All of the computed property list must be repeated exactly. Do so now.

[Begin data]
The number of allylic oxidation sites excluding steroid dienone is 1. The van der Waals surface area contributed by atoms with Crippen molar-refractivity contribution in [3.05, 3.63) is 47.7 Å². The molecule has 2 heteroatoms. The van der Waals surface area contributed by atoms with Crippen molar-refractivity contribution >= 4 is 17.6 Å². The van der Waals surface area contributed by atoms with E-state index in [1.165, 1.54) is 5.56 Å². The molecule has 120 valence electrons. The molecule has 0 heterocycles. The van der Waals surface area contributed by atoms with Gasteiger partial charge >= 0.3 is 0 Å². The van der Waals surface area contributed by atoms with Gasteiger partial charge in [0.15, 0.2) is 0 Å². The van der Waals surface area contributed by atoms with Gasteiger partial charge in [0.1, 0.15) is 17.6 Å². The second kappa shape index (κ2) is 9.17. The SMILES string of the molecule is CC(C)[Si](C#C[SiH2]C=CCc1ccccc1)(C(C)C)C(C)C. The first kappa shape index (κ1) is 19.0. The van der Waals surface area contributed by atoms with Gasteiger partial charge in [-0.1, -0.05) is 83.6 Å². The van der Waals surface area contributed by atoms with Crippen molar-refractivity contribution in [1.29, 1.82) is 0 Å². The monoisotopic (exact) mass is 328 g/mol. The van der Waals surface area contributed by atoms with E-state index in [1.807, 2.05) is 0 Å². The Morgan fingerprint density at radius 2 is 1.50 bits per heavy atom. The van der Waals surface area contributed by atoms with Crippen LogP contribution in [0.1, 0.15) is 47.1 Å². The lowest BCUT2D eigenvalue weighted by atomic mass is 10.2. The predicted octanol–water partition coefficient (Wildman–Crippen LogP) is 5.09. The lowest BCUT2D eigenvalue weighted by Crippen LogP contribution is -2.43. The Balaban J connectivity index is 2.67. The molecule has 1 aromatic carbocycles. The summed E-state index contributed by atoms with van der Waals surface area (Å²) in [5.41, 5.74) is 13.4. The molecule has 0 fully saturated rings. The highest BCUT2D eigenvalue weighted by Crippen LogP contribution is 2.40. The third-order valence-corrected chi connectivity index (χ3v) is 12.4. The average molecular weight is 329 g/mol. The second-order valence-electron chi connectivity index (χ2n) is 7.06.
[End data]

The number of allylic oxidation sites excluding steroid dienone is 1. The van der Waals surface area contributed by atoms with Crippen molar-refractivity contribution in [3.05, 3.63) is 47.7 Å². The molecule has 2 heteroatoms. The van der Waals surface area contributed by atoms with Crippen molar-refractivity contribution >= 4 is 17.6 Å². The van der Waals surface area contributed by atoms with E-state index in [1.165, 1.54) is 5.56 Å². The molecule has 120 valence electrons. The molecule has 0 heterocycles. The van der Waals surface area contributed by atoms with Gasteiger partial charge >= 0.3 is 0 Å². The van der Waals surface area contributed by atoms with Gasteiger partial charge in [0.15, 0.2) is 0 Å². The van der Waals surface area contributed by atoms with Gasteiger partial charge in [0.1, 0.15) is 17.6 Å². The second kappa shape index (κ2) is 9.17. The SMILES string of the molecule is CC(C)[Si](C#C[SiH2]C=CCc1ccccc1)(C(C)C)C(C)C. The first kappa shape index (κ1) is 19.0. The van der Waals surface area contributed by atoms with Gasteiger partial charge in [-0.1, -0.05) is 83.6 Å². The van der Waals surface area contributed by atoms with Crippen molar-refractivity contribution in [1.29, 1.82) is 0 Å². The monoisotopic (exact) mass is 328 g/mol. The van der Waals surface area contributed by atoms with E-state index in [1.807, 2.05) is 0 Å². The Morgan fingerprint density at radius 2 is 1.50 bits per heavy atom. The van der Waals surface area contributed by atoms with Crippen LogP contribution in [0.1, 0.15) is 47.1 Å². The lowest BCUT2D eigenvalue weighted by atomic mass is 10.2. The predicted octanol–water partition coefficient (Wildman–Crippen LogP) is 5.09. The lowest BCUT2D eigenvalue weighted by Crippen LogP contribution is -2.43. The Balaban J connectivity index is 2.67. The molecule has 1 aromatic carbocycles. The summed E-state index contributed by atoms with van der Waals surface area (Å²) in [5.41, 5.74) is 13.4. The molecule has 0 fully saturated rings. The highest BCUT2D eigenvalue weighted by Crippen LogP contribution is 2.40. The third-order valence-corrected chi connectivity index (χ3v) is 12.4. The average molecular weight is 329 g/mol. The second-order valence-electron chi connectivity index (χ2n) is 7.06.